At trial, Aguilar moved for a judgment of acquittal and direct verdict, which the trial court denied. Subsequently, the jury returned a guilty verdict as to Counts I, III, and V. As to Counts II and IV, the jury found Aguilar guilty of the lesser included offense of DUI. Aguilar was sentenced to fifteen years in state prison as to Count I, six months in the Dade County Jail as to Counts II and IV, five years in state prison as to Count III, and 364 days in the Dade County Jail as to Count V. This appeal followed.
II. STANDARD OF REVIEW
In reviewing a trial court's ruling on motions to suppress, “appellate courts ․ accord a presumption of correctness ․ to the trial court's determination of historical facts,” but “independently review [de novo] mixed questions of law and fact that ultimately determine constitutional issues arising in the context of the Fourth Amendment.” Connor v. State, 803 So. 2d 598, 605, 608 (Fla. 2001).
We write primarily to address Aguilar's argument that the warrantless blood test violated the Fourth Amendment such that his motion to suppress should have been granted.1 For reasons stated below, we find that the trial court properly denied Aguilar's motion to suppress and affirm as Counts I, III, and V, but reverse as to Counts II and IV due to violations of the prohibition on double jeopardy.
A. Admission of Blood Test Results
“ ‘[S]earches conducted outside the judicial process, without prior approval by judge or magistrate, are per se unreasonable under the Fourth Amendment—subject only to a few specifically established and well-delineated exceptions.’ ” Arizona v. Gant, 556 U.S. 332, 338 (2009) (emphasis in original) (footnote omitted) (quoting Katz v. United States, 389 U.S. 347, 357 (1967) (1967)). “One well-recognized exception applies when ‘the exigencies of the situation make the needs of law enforcement so compelling that [a] warrantless search is objectively reasonable under the Fourth Amendment.’ ” Kentucky v. King, 563 U.S. 452, 460 (2011) (quoting Mincey v. Arizona, 437 U.S. 385, 394 (1978)). The Supreme Court has twice addressed the applicability of this exigency exception to blood testing in DUI cases.2
In Schmerber v. California, 384 U.S. 757 (1966), a blood test was administered to the drunk driver despite his objections. Id. at 759. After concluding the Fourth Amendment applied to DUI blood tests, the Court considered whether the police officer could make the probable cause determination or whether it must be made by a magistrate, who, in turn, would issue a warrant for the blood test. Id. at 767, 770. The Court, however, determined that even if a warrant from a magistrate was required, an emergency—the delay necessary to obtain a warrant under the circumstances threatened the destruction of evidence—existed to excuse the warrantless search. Id. at 770–71. In making this determination, the Court reasoned that because “the percentage of alcohol in the blood begins to diminish shortly after drinking stops, as the body functions to eliminate it from the system,” there was no time to secure a warrant due to the time to take the accused to a hospital and investigate the accident scene. Id. Additionally, the Court noted “[t]he police officer who arrived at the scene shortly after the accident smelled liquor on petitioner's breath, and testified that petitioner's eyes were ‘bloodshot, watery, sort of a glassy appearance,’ ” and within two hours, he again observed the petitioner showing “similar symptoms of drunkenness” at the hospital. Id. at 768–69. “Given these special facts,” the Court concluded that “the attempt to secure evidence of blood-alcohol content in this case was ․ appropriate [due to the emergency].” Id. at 771.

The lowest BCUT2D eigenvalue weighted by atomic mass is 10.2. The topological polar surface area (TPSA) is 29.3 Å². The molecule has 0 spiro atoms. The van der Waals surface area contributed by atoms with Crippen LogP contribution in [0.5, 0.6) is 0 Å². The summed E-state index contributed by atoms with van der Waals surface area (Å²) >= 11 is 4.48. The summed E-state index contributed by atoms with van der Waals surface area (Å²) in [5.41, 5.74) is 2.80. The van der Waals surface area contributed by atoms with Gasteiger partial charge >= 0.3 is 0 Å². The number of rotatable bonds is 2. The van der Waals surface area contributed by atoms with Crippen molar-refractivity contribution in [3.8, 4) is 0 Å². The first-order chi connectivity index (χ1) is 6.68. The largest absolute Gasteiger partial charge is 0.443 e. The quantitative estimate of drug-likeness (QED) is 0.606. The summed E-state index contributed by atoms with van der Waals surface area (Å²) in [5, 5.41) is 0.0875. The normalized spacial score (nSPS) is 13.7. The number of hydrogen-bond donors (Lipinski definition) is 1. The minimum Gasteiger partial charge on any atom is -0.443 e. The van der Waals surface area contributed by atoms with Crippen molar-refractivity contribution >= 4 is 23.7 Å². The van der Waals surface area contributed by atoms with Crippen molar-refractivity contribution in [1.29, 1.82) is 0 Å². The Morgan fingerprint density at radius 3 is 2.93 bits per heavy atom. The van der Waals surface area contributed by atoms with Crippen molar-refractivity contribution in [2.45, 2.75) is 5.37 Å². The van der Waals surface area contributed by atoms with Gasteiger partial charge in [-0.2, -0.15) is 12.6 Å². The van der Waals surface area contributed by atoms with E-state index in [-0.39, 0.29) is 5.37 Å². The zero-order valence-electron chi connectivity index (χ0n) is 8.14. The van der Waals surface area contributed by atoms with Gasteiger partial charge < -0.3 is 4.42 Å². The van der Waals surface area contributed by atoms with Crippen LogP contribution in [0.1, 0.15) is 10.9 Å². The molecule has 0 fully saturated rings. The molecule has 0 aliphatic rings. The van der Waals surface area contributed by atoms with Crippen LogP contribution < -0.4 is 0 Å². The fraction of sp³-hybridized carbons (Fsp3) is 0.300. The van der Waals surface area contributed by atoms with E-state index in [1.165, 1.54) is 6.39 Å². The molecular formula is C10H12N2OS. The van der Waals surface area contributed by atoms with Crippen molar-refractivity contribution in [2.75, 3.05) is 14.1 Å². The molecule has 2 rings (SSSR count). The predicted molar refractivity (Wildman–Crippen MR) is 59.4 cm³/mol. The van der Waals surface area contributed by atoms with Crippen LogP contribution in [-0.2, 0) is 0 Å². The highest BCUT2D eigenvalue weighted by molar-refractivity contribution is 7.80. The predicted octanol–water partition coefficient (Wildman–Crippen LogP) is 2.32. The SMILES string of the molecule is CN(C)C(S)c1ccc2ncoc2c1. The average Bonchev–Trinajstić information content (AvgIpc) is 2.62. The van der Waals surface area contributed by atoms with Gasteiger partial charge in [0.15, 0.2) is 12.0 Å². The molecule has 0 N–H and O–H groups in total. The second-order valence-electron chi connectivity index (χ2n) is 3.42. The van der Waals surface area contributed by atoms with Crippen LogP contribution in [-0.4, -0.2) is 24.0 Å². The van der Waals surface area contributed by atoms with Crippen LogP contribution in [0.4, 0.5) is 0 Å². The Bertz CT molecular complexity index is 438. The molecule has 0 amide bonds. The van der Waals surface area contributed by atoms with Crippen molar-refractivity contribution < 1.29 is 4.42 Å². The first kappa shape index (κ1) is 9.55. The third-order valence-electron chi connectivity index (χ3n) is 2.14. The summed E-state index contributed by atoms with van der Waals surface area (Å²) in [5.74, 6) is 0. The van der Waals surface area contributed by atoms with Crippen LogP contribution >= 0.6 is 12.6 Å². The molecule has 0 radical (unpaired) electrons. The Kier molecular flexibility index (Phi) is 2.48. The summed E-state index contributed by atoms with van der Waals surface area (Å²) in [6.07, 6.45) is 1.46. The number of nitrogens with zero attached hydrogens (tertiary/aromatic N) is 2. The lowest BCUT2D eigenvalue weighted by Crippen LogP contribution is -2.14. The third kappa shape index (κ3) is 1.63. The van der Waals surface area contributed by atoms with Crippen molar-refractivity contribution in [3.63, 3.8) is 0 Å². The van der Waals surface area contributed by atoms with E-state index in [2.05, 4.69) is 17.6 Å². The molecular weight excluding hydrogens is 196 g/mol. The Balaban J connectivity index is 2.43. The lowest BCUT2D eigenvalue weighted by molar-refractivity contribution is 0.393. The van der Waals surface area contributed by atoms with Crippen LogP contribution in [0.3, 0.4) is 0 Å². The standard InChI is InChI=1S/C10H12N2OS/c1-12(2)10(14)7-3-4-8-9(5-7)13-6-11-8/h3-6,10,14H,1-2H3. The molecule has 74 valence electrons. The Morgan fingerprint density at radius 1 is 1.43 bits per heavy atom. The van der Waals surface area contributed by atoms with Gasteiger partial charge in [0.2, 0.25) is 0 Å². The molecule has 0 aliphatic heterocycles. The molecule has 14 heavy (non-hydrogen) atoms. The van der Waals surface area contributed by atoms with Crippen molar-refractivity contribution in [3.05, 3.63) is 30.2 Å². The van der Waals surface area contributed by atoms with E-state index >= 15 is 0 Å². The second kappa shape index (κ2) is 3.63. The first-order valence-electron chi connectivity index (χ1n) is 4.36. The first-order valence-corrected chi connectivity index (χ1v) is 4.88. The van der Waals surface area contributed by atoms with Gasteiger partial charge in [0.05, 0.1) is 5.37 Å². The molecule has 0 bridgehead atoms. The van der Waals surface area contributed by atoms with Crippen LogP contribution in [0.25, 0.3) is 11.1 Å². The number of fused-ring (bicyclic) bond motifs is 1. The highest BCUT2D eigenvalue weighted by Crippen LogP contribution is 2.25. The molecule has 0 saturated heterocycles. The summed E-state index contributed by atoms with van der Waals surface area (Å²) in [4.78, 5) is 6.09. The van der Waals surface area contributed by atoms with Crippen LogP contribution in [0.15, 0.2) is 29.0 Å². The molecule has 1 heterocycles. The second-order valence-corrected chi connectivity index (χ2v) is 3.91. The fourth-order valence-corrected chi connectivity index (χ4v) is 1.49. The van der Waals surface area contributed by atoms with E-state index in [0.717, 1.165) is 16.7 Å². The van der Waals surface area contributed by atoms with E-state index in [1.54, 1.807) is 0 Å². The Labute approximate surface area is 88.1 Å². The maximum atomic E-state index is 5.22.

More recently, the Court again addressed warrantless DUI blood tests in exigent circumstances in Missouri v. McNeely, 569 U.S. 141 (2013). In McNeely, the Court, in a five-to-four majority opinion, reaffirmed that the natural dissipation of alcohol in the bloodstream was not a per se exigency, but one factor to consider in the totality of the circumstances test. Id. at 156, 164–65. The Court noted its Schmerber decision relied not only on the natural dissipation of alcohol, but also the delay to secure a warrant after investigating the scene of the accident and transporting the injured suspect to the hospital. Id. at 150–52. The Court clarified that in “drunk-driving investigations where police officers can reasonably obtain a warrant before a blood sample can be drawn without significantly undermining the efficacy of the search, the Fourth Amendment mandates that they do so,” but recognized “that some[3 ] circumstances will make obtaining a warrant impractical such that the dissipation of alcohol from the bloodstream will support an exigency justifying a properly conducted warrantless blood test.” Id. at 1561.
We further find instructive Goodman v. State, 229 So. 3d 366 (Fla. 4th DCA 2017). In Goodman, the Fourth District Court of Appeal found exigent circumstances existed to justify a warrantless blood test where: (1) the defendant “absented himself from the scene [of the accident] for over an hour” but returned; (2) the defendant went on his own accord to the hospital for treatment before investigators found the defendant's vehicle and the victim's body; (3) “nearly four hours had passed since the time of the crash” when the investigator reached the hospital; and (4) “[t]he investigator testified that it would have taken an additional two hours to obtain a search warrant.” Id. at 381. As the Fourth District noted,